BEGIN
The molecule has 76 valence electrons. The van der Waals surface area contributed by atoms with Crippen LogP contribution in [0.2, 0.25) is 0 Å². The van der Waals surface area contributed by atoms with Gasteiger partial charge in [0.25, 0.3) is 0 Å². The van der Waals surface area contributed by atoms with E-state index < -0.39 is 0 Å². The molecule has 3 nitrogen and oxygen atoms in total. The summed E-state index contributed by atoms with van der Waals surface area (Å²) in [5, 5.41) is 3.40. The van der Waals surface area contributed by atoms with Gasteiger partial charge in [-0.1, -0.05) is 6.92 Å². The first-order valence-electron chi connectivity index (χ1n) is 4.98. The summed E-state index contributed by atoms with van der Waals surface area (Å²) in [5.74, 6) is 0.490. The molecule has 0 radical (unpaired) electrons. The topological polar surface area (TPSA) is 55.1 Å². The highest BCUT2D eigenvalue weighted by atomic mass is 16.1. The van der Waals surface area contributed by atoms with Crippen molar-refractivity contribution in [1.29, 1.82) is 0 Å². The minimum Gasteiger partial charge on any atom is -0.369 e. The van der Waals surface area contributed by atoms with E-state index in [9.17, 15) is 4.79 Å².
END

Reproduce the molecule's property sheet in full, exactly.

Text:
The molecule has 76 valence electrons. The van der Waals surface area contributed by atoms with Crippen LogP contribution in [0.2, 0.25) is 0 Å². The van der Waals surface area contributed by atoms with Gasteiger partial charge in [0.25, 0.3) is 0 Å². The van der Waals surface area contributed by atoms with E-state index < -0.39 is 0 Å². The molecule has 3 nitrogen and oxygen atoms in total. The summed E-state index contributed by atoms with van der Waals surface area (Å²) in [5, 5.41) is 3.40. The van der Waals surface area contributed by atoms with Gasteiger partial charge in [-0.1, -0.05) is 6.92 Å². The first-order valence-electron chi connectivity index (χ1n) is 4.98. The summed E-state index contributed by atoms with van der Waals surface area (Å²) in [5.74, 6) is 0.490. The molecule has 0 radical (unpaired) electrons. The topological polar surface area (TPSA) is 55.1 Å². The highest BCUT2D eigenvalue weighted by atomic mass is 16.1. The van der Waals surface area contributed by atoms with Crippen molar-refractivity contribution in [1.29, 1.82) is 0 Å². The minimum Gasteiger partial charge on any atom is -0.369 e. The van der Waals surface area contributed by atoms with E-state index in [9.17, 15) is 4.79 Å².